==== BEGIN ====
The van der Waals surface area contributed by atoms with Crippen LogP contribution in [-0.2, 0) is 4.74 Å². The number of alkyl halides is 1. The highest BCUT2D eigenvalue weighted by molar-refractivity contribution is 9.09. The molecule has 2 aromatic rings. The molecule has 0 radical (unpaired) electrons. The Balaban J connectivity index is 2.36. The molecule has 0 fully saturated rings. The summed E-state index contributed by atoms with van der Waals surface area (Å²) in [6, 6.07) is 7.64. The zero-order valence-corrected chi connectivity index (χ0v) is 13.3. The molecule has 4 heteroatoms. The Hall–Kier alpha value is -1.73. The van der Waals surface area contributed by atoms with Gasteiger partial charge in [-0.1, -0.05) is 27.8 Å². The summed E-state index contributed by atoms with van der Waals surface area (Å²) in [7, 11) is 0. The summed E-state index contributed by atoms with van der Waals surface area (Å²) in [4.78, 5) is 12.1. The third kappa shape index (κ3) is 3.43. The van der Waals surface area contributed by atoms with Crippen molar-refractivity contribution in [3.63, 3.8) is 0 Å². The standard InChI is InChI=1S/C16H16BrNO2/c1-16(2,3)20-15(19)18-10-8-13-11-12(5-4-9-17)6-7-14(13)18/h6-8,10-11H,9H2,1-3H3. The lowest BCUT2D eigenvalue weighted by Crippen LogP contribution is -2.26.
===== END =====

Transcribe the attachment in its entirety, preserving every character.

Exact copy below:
The van der Waals surface area contributed by atoms with Crippen LogP contribution in [-0.2, 0) is 4.74 Å². The number of alkyl halides is 1. The highest BCUT2D eigenvalue weighted by molar-refractivity contribution is 9.09. The molecule has 2 aromatic rings. The molecule has 0 radical (unpaired) electrons. The Balaban J connectivity index is 2.36. The molecule has 0 fully saturated rings. The summed E-state index contributed by atoms with van der Waals surface area (Å²) in [6, 6.07) is 7.64. The zero-order valence-corrected chi connectivity index (χ0v) is 13.3. The molecule has 4 heteroatoms. The Hall–Kier alpha value is -1.73. The van der Waals surface area contributed by atoms with Gasteiger partial charge in [-0.1, -0.05) is 27.8 Å². The summed E-state index contributed by atoms with van der Waals surface area (Å²) in [7, 11) is 0. The summed E-state index contributed by atoms with van der Waals surface area (Å²) in [4.78, 5) is 12.1. The third kappa shape index (κ3) is 3.43. The van der Waals surface area contributed by atoms with Crippen molar-refractivity contribution in [3.63, 3.8) is 0 Å². The standard InChI is InChI=1S/C16H16BrNO2/c1-16(2,3)20-15(19)18-10-8-13-11-12(5-4-9-17)6-7-14(13)18/h6-8,10-11H,9H2,1-3H3. The lowest BCUT2D eigenvalue weighted by Crippen LogP contribution is -2.26.